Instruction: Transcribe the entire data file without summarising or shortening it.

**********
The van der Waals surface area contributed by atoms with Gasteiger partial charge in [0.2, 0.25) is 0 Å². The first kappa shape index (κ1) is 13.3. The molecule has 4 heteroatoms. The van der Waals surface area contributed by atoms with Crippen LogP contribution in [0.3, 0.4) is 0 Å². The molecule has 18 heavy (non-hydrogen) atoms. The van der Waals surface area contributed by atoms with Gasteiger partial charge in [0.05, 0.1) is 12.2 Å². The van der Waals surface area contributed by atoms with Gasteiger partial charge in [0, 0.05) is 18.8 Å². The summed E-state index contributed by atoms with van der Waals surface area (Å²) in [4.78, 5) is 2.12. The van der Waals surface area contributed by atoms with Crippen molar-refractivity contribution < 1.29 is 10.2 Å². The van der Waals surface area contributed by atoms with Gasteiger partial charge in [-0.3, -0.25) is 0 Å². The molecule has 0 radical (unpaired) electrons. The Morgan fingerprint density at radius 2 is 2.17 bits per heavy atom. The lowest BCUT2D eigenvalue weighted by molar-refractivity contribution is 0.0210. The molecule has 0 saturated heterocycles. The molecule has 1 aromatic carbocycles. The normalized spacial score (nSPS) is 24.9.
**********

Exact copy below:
The van der Waals surface area contributed by atoms with Gasteiger partial charge in [0.2, 0.25) is 0 Å². The first kappa shape index (κ1) is 13.3. The molecule has 4 heteroatoms. The van der Waals surface area contributed by atoms with Crippen LogP contribution in [0.3, 0.4) is 0 Å². The molecule has 18 heavy (non-hydrogen) atoms. The van der Waals surface area contributed by atoms with Gasteiger partial charge in [0.05, 0.1) is 12.2 Å². The van der Waals surface area contributed by atoms with Gasteiger partial charge in [0, 0.05) is 18.8 Å². The summed E-state index contributed by atoms with van der Waals surface area (Å²) in [4.78, 5) is 2.12. The van der Waals surface area contributed by atoms with Crippen molar-refractivity contribution < 1.29 is 10.2 Å². The van der Waals surface area contributed by atoms with Gasteiger partial charge in [-0.3, -0.25) is 0 Å². The molecule has 0 radical (unpaired) electrons. The Morgan fingerprint density at radius 2 is 2.17 bits per heavy atom. The lowest BCUT2D eigenvalue weighted by molar-refractivity contribution is 0.0210. The molecule has 0 saturated heterocycles. The molecule has 1 aromatic carbocycles. The normalized spacial score (nSPS) is 24.9.